As parents, we spend a fair amount of time agonizing over our mistakes. Certainly, we would have done many things differently. If only we hadn’t been grown children ourselves when we made our relationship choices and eventually married. Most of us had no idea our marriages would end. If we had, we wouldn’t have walked […]
My heart was so broken and empty after twenty some years of marriage that I didn’t think I would ever believe in trusting someone with it again. I am not saying that I am anywhere near that now, just that I am beginning to feel open to the possibility.
One of the best lessons that I learned in marriage counseling was the day my counselor said this to me, “You are the one who made the choices in your life. You put up with certain things, you made the choices again and again.”
Of course, I am paraphrasing, but you get the point. It was a moment of emotional liberty for me. You can’t move on unless you take your power back. For the first time in my life, I had felt victimized. My counselor was putting it back in my lap. Your relationship and your heart are not out of control. Things are not hopeless and you are not helpless. You are not a victim.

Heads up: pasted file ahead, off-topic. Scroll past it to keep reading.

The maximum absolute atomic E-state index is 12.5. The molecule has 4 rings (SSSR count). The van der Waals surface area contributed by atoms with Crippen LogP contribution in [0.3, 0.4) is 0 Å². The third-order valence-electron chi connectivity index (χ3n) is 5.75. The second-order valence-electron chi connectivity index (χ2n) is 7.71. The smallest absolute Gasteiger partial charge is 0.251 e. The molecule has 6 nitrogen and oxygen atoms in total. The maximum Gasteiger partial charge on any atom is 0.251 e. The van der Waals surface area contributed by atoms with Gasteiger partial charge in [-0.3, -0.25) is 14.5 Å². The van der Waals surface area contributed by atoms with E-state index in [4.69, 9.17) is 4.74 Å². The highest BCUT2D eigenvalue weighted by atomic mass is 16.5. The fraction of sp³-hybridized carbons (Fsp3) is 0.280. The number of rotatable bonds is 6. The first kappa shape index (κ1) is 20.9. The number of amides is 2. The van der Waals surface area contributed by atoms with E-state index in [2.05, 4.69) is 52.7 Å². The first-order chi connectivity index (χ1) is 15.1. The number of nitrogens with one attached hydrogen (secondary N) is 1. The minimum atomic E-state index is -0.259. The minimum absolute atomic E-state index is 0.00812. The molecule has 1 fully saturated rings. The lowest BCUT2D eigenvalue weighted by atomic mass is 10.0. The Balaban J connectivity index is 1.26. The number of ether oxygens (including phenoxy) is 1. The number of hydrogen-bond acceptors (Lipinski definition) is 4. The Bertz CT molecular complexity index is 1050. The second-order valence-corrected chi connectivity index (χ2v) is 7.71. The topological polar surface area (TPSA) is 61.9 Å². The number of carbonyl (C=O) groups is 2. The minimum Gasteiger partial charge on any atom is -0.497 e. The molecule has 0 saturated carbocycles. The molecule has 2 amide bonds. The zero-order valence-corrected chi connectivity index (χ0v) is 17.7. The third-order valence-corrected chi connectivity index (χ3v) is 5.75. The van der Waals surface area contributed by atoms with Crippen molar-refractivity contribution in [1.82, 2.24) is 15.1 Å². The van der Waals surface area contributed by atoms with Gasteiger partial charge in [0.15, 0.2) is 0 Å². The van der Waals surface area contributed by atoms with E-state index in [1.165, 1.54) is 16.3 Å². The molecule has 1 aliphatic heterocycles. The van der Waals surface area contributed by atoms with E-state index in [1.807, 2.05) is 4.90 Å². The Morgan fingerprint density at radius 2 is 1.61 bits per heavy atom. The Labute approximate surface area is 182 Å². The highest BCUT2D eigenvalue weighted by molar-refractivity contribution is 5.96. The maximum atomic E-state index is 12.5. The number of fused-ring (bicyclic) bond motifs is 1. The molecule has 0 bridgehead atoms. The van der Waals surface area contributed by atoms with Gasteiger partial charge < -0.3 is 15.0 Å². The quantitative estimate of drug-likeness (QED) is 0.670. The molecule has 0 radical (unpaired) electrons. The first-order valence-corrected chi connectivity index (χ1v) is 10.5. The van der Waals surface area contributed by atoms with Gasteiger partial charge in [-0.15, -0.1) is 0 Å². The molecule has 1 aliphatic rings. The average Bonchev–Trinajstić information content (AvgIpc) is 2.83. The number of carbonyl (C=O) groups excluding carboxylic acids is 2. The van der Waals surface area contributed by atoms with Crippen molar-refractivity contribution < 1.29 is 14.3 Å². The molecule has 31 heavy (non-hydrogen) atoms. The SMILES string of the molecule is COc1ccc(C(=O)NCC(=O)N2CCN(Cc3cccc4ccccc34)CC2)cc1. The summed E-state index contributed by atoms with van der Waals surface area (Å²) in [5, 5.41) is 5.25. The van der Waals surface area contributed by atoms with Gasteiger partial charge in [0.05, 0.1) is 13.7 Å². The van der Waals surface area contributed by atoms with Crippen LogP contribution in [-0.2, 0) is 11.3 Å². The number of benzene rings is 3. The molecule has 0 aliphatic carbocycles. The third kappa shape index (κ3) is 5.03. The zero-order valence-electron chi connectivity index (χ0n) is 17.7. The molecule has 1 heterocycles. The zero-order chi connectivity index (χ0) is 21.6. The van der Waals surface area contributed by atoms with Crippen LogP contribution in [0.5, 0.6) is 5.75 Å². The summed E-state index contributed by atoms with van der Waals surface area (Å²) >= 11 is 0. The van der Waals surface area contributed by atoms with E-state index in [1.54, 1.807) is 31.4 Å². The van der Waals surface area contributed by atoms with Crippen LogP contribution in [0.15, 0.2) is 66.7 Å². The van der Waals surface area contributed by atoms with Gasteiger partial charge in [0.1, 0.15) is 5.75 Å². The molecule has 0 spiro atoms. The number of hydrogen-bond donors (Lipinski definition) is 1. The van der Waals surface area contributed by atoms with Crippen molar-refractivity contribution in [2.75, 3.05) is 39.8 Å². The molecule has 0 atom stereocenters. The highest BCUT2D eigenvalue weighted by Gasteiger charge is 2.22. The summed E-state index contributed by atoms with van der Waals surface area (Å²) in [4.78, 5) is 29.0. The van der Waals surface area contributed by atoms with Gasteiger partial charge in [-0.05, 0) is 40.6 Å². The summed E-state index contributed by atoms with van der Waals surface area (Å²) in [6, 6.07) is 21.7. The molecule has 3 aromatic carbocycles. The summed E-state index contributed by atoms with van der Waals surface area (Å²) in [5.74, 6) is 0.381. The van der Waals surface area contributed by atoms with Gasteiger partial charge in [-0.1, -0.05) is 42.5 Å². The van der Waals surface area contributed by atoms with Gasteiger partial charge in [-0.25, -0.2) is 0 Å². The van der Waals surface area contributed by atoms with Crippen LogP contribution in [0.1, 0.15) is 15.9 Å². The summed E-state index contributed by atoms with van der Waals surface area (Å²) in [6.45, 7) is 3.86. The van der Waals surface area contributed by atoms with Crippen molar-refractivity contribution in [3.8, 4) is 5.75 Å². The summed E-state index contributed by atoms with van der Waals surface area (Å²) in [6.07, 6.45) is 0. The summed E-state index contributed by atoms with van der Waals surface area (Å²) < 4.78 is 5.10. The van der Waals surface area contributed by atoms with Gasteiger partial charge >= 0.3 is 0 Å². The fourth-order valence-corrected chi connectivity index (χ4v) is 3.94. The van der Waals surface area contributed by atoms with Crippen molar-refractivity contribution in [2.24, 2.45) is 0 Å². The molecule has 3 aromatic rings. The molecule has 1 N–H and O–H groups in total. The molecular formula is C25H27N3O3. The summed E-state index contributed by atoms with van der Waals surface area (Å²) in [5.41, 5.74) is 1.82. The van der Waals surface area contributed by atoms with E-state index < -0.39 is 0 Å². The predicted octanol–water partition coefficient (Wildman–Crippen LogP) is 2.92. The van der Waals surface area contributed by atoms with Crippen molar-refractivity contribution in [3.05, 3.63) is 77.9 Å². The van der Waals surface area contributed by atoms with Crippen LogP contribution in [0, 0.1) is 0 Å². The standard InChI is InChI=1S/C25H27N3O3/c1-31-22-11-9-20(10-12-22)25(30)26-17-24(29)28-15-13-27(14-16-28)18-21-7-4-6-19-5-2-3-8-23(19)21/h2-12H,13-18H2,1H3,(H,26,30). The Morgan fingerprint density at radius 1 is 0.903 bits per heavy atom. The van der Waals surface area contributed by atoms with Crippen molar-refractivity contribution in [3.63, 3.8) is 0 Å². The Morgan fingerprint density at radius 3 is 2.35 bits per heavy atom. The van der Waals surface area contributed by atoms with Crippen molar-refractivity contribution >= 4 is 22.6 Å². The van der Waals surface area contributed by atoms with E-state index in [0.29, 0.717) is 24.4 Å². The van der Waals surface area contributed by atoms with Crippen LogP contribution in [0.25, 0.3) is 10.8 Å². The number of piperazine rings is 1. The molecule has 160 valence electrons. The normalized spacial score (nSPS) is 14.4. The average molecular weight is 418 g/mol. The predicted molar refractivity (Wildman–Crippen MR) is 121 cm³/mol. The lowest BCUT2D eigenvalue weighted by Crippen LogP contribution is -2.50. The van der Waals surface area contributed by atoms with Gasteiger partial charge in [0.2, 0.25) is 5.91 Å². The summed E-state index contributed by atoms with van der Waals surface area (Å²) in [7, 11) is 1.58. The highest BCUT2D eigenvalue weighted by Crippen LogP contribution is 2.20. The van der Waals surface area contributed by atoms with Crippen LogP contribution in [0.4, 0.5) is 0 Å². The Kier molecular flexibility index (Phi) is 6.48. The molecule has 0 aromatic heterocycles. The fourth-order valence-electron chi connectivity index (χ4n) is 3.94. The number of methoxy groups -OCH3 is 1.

It meant I could not only start moving forward towards healing, but it meant that I could learn how to make different choices the next time around.
I recently wrote a celebrity quotes piece for Beliefnet about men who truly love their wives.
I kept marinating on the research I did for that piece and it led and inspired me to write another piece about how many legendary romances were not first marriages. I wrote if for DigitalRomanceInc.
The good news is if you let go of the pain and stop looking into the heart of the person who broke it and focus on your own heart again, you really do begin to heal. Then you learn next time to self-protect, learn from your mistakes and what it was that drew you to the person that broke it in the first place.
Instead of thinking of it as love gone wrong, we have to believe it is taking us towards love done right.
If you have any thoughts on this, I would love to hear from you at firstname.lastname@example.org